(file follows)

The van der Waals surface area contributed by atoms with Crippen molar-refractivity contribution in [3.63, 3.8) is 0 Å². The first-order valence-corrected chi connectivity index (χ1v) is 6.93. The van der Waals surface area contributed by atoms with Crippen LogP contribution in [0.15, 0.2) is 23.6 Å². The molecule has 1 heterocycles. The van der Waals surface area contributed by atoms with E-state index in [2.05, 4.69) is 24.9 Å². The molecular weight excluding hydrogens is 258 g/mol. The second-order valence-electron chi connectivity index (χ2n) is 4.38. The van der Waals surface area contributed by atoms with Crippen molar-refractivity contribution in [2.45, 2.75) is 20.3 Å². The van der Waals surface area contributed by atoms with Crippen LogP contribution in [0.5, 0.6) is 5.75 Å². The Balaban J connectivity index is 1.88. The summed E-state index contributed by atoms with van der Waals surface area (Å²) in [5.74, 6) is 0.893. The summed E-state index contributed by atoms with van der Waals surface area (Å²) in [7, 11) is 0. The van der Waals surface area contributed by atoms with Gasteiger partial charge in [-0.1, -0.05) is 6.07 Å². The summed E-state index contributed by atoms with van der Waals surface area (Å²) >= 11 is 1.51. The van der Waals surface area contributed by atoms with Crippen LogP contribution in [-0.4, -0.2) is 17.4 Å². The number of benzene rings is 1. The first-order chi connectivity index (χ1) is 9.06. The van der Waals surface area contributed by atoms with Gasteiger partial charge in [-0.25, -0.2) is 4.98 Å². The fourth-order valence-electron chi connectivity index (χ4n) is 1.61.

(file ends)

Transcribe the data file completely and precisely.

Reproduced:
The van der Waals surface area contributed by atoms with Crippen molar-refractivity contribution in [3.63, 3.8) is 0 Å². The first-order valence-corrected chi connectivity index (χ1v) is 6.93. The van der Waals surface area contributed by atoms with Crippen LogP contribution in [0.15, 0.2) is 23.6 Å². The molecule has 1 heterocycles. The van der Waals surface area contributed by atoms with E-state index in [2.05, 4.69) is 24.9 Å². The molecular weight excluding hydrogens is 258 g/mol. The second-order valence-electron chi connectivity index (χ2n) is 4.38. The van der Waals surface area contributed by atoms with Crippen molar-refractivity contribution in [2.45, 2.75) is 20.3 Å². The van der Waals surface area contributed by atoms with Crippen LogP contribution in [0.5, 0.6) is 5.75 Å². The Balaban J connectivity index is 1.88. The summed E-state index contributed by atoms with van der Waals surface area (Å²) in [5.74, 6) is 0.893. The summed E-state index contributed by atoms with van der Waals surface area (Å²) in [7, 11) is 0. The van der Waals surface area contributed by atoms with Gasteiger partial charge in [-0.1, -0.05) is 6.07 Å². The summed E-state index contributed by atoms with van der Waals surface area (Å²) >= 11 is 1.51. The van der Waals surface area contributed by atoms with Crippen LogP contribution in [-0.4, -0.2) is 17.4 Å². The number of benzene rings is 1. The first-order chi connectivity index (χ1) is 9.06. The van der Waals surface area contributed by atoms with Gasteiger partial charge in [-0.25, -0.2) is 4.98 Å². The fourth-order valence-electron chi connectivity index (χ4n) is 1.61.